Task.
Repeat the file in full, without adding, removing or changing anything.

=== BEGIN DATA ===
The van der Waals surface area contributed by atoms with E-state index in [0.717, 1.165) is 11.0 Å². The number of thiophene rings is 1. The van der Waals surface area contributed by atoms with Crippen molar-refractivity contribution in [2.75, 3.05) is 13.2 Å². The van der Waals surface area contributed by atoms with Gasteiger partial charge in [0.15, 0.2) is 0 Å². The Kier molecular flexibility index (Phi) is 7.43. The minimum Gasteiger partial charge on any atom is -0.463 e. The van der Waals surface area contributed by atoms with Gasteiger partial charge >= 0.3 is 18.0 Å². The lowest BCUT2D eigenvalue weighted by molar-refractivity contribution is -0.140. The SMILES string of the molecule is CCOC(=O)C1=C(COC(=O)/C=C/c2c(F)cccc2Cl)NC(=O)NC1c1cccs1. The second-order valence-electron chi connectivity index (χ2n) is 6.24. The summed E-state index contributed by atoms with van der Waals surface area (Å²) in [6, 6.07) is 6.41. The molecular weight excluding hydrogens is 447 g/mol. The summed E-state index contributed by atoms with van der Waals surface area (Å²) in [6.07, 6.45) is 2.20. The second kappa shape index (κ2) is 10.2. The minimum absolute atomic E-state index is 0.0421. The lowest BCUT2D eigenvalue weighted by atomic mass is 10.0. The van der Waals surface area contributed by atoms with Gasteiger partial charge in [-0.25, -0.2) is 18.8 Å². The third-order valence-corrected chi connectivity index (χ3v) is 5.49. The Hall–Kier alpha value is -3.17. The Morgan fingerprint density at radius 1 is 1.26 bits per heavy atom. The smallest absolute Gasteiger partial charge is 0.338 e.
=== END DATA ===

The van der Waals surface area contributed by atoms with E-state index in [0.717, 1.165) is 11.0 Å². The number of thiophene rings is 1. The van der Waals surface area contributed by atoms with Crippen molar-refractivity contribution in [2.75, 3.05) is 13.2 Å². The van der Waals surface area contributed by atoms with Gasteiger partial charge in [0.15, 0.2) is 0 Å². The Kier molecular flexibility index (Phi) is 7.43. The minimum Gasteiger partial charge on any atom is -0.463 e. The van der Waals surface area contributed by atoms with Gasteiger partial charge >= 0.3 is 18.0 Å². The lowest BCUT2D eigenvalue weighted by molar-refractivity contribution is -0.140. The SMILES string of the molecule is CCOC(=O)C1=C(COC(=O)/C=C/c2c(F)cccc2Cl)NC(=O)NC1c1cccs1. The second-order valence-electron chi connectivity index (χ2n) is 6.24. The summed E-state index contributed by atoms with van der Waals surface area (Å²) in [6, 6.07) is 6.41. The molecular weight excluding hydrogens is 447 g/mol. The summed E-state index contributed by atoms with van der Waals surface area (Å²) in [6.07, 6.45) is 2.20. The second kappa shape index (κ2) is 10.2. The minimum absolute atomic E-state index is 0.0421. The lowest BCUT2D eigenvalue weighted by atomic mass is 10.0. The van der Waals surface area contributed by atoms with Gasteiger partial charge in [-0.25, -0.2) is 18.8 Å². The third-order valence-corrected chi connectivity index (χ3v) is 5.49. The Hall–Kier alpha value is -3.17. The Morgan fingerprint density at radius 1 is 1.26 bits per heavy atom. The smallest absolute Gasteiger partial charge is 0.338 e.